Wednesday, June 16, 2010

Book 45: On Racism and History.

Well. To say that I am flying through this behemoth of a book would be an understatement. We could say that I am devouring it as I do ice cream, or that I am inhaling it as if I were at the top of Mt. Everest lacking air.

Yes, I am flying through this. I was worried before I began it that this book was going to irritate me. I thought that the author would take liberties with her history, and as someone who has a history degree and knows a lot more than the average person about the Civil War, well, I was worried. But, I am surprised to see that Mitchell does a fair job of keeping things fairly accurate, while giving a great, fictionalized account of the South during the Civil War.

I can see now why many in the South saw this book as their response to Uncle Tom's Cabin (which I read back in college and I am looking forward to reading again). It gives a different view of plantation life and the stance of blacks who were slaves.

The fact that Mitchell makes it clear that there were some plantation owners who treated their slaves more fairly and equally is admirable. But those plantations owners were few and far between. A very, very large majority of slave owners in the South were abusive and not at all like the O'Haras and some of their wealthy neighbors.

You also have to love the fashion descriptions. I mean, I would LOVE to wear those big elegant dresses, corsets and all, if they came back in fashion. And I know I am not the only one.

As for the war events and the plight of those left behind on the farms and plantations in the south when the men went off to fight, well, that's fairly accurate as well. The fact is, with no men left behind, the women and children (and slaves) had to do what they could to survive. When Scarlett crouches in a field and declares that she'll "never go hungry again," there is a lot of power in those words. The few farms and plantations that escaped Sherman's March to the Sea were in control of the Southern, or Northern army. There was NO food for the families left behind. The blockades prevented any food from being imported.

There is also a lot of accuracy when all of the young men around Scarlett's age die in battle. Where the North had a large population of young growing families, the South was smaller in population, and when their men died, they couldn't be replaced.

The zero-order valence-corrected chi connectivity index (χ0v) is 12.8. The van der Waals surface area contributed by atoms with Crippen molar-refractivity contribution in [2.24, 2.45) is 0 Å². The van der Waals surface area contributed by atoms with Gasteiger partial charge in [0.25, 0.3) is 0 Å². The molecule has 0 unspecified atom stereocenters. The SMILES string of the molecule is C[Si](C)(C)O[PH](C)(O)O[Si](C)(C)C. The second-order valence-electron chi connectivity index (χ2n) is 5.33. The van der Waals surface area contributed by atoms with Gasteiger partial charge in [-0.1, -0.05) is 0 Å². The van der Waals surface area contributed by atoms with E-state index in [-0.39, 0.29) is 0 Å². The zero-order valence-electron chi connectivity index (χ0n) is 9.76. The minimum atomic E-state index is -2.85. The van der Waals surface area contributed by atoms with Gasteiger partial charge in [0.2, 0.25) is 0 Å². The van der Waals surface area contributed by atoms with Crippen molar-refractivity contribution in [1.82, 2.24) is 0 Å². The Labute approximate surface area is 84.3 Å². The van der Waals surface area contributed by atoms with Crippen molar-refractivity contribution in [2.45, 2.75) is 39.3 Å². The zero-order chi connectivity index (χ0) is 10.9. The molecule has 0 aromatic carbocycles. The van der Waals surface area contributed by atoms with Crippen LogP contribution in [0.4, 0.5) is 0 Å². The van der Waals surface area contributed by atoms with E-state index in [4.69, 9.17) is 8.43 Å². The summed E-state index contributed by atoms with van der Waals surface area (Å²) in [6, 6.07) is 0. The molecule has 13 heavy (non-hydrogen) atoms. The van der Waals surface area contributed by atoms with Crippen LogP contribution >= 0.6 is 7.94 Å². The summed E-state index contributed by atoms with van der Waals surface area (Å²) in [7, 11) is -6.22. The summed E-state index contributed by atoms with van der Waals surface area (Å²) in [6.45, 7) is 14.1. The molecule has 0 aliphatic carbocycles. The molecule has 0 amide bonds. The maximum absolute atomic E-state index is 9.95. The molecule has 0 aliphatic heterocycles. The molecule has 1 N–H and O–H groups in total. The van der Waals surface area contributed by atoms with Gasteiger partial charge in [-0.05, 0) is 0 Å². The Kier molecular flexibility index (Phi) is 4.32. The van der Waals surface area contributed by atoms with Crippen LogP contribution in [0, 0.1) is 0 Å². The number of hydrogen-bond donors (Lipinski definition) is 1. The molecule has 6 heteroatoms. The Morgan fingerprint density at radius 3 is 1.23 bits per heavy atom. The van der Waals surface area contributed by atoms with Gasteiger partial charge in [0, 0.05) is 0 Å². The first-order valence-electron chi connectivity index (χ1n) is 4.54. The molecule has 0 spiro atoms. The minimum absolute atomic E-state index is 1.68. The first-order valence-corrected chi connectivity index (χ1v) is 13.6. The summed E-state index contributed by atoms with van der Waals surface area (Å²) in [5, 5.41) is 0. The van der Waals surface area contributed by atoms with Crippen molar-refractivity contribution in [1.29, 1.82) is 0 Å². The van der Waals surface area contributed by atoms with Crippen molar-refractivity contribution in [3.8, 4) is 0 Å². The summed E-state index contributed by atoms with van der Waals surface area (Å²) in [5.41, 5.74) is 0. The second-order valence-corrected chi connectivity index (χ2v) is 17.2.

With all of that being said, Mitchell did a fine job of describing the conditions of those in the South in a believable way. I'm impressed, and of course, eating it all up.

Of course, there is one issue in the book and it is the one thing that a lot of readers find wrong with it. The book is blatantly racist. Now, whether Mitchell was a racist person and believed the things she wrote...well, I don't have the answer to that. And it is hard to say that the book would be better without the racist and degrading statements. If we were to correct it to make it politically correct by today's standards it would ruin all value and power of Mitchell's work in capturing the South as it was during the Civil War.

I don't condone racism, so take all of this that way. But personally, when I read a book such as this, where racism is used as a sign of the times in which the book was written, or as a way of capturing the time period, I have to let it go. Much like Mark Twain's the Adventures of Huckleberry Finn, the racism that is present in the book is what makes it so powerful to us, in this time period. I have to accept the book, and its racism, as a sign of the times in which it was written. And I have to keep in mind that it is clear the times have changed in that we don't find that kind of language acceptable today. I also know that these kinds of novels and writings have helped us capture history in a way that boring articles cannot convey.

For that, I have to love the novel as it is, racism or no. It adds to the depth and power of the book and without that element, it would be a far different book.

Anyway, I think I have rambled long enough on this topic, but be prepared for a long discussion of Miss Scarlett, of which I have a LOT to say.

But, before I leave, here is a question for you: Would you completely dismiss a novel or piece of writing just for its racist leanings? I'm curious!


  1. Gone With the Wind is on my list of 100 Books, & I had to admit that, before reading this, I knew nothing about the book. You've made me interested in reading it, because I particularly like books which are historically accurate.

    As for the racism, it doesn't really bother me. Most of the time I raise an eyebrow incredulously, roll my eyes and move on. It is, like you said, a product of that time and it also means we can learn from it. Besides a good majority of the classics are ridiculously sexist as well, and no one bats an eyelash.

  2. AAAAHHH!! I so need to read this book - I keep meaning to, and everyone keeps telling me to, your review has given me the kick up the butt I sorely needed!

    In regards to your question about racism, I think that I wouldn't mind if a story had racism in it - its more historically accurate that way. No one has ever agreed with everything written in stories, have they? There are stories from the point of view of murderers and rapists, for example, we still read them and sometimes really appreciate the book - without having to like murder and rape.